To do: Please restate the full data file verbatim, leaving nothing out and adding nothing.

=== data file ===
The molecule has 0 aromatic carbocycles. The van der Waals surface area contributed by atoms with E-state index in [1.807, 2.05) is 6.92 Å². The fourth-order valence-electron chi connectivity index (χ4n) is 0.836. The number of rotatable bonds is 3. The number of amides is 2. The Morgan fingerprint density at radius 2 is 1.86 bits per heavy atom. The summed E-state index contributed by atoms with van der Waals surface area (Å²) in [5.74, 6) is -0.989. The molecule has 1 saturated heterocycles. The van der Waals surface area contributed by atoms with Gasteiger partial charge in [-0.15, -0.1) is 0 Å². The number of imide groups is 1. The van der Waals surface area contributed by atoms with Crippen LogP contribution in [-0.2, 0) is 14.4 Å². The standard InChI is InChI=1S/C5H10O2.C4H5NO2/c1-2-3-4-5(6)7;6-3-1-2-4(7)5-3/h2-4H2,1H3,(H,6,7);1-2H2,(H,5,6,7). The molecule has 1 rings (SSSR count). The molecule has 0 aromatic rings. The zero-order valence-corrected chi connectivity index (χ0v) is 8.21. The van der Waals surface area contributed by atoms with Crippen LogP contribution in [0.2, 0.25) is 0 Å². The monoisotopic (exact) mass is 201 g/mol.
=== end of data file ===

The molecule has 0 aromatic carbocycles. The van der Waals surface area contributed by atoms with E-state index in [1.807, 2.05) is 6.92 Å². The fourth-order valence-electron chi connectivity index (χ4n) is 0.836. The number of rotatable bonds is 3. The number of amides is 2. The Morgan fingerprint density at radius 2 is 1.86 bits per heavy atom. The summed E-state index contributed by atoms with van der Waals surface area (Å²) in [5.74, 6) is -0.989. The molecule has 1 saturated heterocycles. The van der Waals surface area contributed by atoms with Gasteiger partial charge in [-0.15, -0.1) is 0 Å². The number of imide groups is 1. The van der Waals surface area contributed by atoms with Crippen LogP contribution in [-0.2, 0) is 14.4 Å². The standard InChI is InChI=1S/C5H10O2.C4H5NO2/c1-2-3-4-5(6)7;6-3-1-2-4(7)5-3/h2-4H2,1H3,(H,6,7);1-2H2,(H,5,6,7). The molecule has 1 rings (SSSR count). The molecule has 0 aromatic rings. The zero-order valence-corrected chi connectivity index (χ0v) is 8.21. The van der Waals surface area contributed by atoms with Crippen LogP contribution in [0.2, 0.25) is 0 Å². The monoisotopic (exact) mass is 201 g/mol.